Depends very much on the system and scenario, personally.
For more games, I try to have some level of customization. Time-consuming decisions are taken care of but with space for at least a few personal touches: pick a skill or choose an option from a couple presented on the sheet. Stuff like name, appearance, gender, quirks, etc. should be left wide open whenever possible (see below).
I should say I'm also a huge fan of the "playbook" idea that Apocalypse World brewed up and Dungeon World spread. I've seen the idea creep into some great Fate scenarios, too. Very helpful for a pick-up-and-play kind of game. If nothing else, the idea of having some pre-defined bonds/conenctions to other characters at the table that you can fill in when you sit down is hugely helpful. Far more useful in a one-shot than the usual 20 questions for character creation.
I wouldn't normally put in many rules unless I was writing an official demo module the company will distribute to other GMs to run. I also tend to not to run super-complicated systems, at least not as one-shots with strangers.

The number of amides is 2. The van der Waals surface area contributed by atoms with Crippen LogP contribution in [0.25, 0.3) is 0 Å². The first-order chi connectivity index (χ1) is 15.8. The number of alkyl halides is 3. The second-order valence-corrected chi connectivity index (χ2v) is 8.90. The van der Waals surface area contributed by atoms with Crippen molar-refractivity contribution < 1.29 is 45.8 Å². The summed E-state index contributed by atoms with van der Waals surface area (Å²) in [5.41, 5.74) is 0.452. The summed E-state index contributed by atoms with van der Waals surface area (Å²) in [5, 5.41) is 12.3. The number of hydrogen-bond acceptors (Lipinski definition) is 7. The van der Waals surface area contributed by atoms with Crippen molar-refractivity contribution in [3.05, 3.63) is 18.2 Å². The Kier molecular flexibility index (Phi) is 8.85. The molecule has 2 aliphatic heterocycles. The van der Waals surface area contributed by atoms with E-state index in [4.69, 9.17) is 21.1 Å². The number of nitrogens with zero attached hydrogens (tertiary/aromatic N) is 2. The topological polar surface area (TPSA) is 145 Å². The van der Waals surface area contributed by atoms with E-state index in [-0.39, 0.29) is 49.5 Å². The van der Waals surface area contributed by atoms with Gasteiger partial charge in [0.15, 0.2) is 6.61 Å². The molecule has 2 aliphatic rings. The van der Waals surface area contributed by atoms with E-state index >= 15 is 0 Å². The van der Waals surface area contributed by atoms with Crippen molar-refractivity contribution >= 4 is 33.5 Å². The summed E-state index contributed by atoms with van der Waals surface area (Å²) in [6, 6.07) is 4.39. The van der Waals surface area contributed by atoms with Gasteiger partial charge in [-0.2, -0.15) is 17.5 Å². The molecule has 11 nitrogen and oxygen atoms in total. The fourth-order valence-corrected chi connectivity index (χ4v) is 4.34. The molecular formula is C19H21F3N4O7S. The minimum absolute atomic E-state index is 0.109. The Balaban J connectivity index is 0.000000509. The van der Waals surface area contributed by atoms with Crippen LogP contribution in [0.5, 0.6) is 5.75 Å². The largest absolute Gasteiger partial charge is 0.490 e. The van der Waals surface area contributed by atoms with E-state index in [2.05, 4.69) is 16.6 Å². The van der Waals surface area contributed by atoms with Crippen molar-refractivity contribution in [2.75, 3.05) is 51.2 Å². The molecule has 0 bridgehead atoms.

A lot of the scenarios I really like to run come with some character background and PC relationships baked in, too. I usually put those on a separate sheet the player can keep hidden and try to be short and sweet: give the player the required information but don't put in so much they are either overwhelmed or too constrained.
Other useful tools include table tents of some kind for character names. A very useful touch, especially if you'll run the same scenario repeatedly.
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